Fellow Leave.EU campaigner and interviewee Andy Wigmore also insisted that the campaign had not received Russian money, replying: "No". But Wigmore explained it away saying he initially met officials from the country to talk about bananas.
He said: "We had a couple of issues in relation to bananas and sugar and the initial conversation I had with this gentleman at the Ukip conference - I was trying to find investors to look at perhaps buying a banana farm which had got into trouble because of its owner. and as a effect Belize couldn't sell its bananas in places like the United States or the United Kingdom".
He told Mr Farage there was another lunch meeting and a "cup of tea", where he was introduced to a businessman involved in the Russian gold mines, but denied using the Brexit campaign to further his business interests.
Wigmore told the committee on Tuesday that he had requested the meeting with the Russian officials.
Mr Wigmore said it was Mr Yakovenko's job to stay in touch with British politicians and claimed that only two days before their last meeting with him, the Russian ambassador had met Chancellor Philip Hammond. One of the conversations we had was about that. "We met them at a UKIP conference and we thought.it would be quite a nice thing to go and chat to them".
Reports in the Sunday Times claimed Mr Banks held a series of undisclosed meetings with Russian embassy officials around the time of the 2016 referendum campaign.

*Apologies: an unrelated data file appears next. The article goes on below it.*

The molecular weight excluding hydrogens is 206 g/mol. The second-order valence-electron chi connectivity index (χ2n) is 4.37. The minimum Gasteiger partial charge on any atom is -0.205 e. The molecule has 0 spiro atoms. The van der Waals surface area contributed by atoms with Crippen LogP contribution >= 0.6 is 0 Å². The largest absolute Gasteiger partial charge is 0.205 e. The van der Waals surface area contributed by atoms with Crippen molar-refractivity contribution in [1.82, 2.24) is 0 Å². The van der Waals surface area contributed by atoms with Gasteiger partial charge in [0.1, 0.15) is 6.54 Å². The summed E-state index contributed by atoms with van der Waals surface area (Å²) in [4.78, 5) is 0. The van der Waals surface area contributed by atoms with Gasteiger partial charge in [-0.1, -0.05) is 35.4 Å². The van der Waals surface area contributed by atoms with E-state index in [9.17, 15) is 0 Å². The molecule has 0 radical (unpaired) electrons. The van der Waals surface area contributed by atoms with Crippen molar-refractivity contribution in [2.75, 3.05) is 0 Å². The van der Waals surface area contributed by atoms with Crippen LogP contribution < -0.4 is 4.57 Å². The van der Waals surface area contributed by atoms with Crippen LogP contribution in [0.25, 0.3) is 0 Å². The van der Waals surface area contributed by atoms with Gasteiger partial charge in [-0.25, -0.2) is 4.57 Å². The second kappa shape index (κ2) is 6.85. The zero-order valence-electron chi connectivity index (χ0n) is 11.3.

Prominent Brexiteer Arron Banks has insisted there is no evidence the anti-EU campaign took Russian money as he faces a grilling form MPs.
"Was that money made used in political campaigning?" I pay my taxes in south Gloucestershire.
He said: 'I've got no business interests in Russian Federation and I've done no business deals in Russian Federation'.
Asked if he believed there was any attempt by Russian Federation to influence the outcome of the 2016 vote, Mr Banks said it was "possible" but he believed it was confined to a few hackers and computer bots at a "low level". I structure everything legally. "What were you hoping to get out of it?" "I would support that in many ways". You said when you left 20 minutes, and now we've run way past 20 minutes.
"You can join us if you want".
'But I think we've been as open as we could be with the issues you've raised'.
"I didn't know that Roman Abramovich was Putin's number one man in London, but you may know more than I do". The committee chair added that he "wasn't offered Stalin's vodka" and he had "no shares in goldmines" and, in response to a suggestion from Banks, added there were "no honey traps".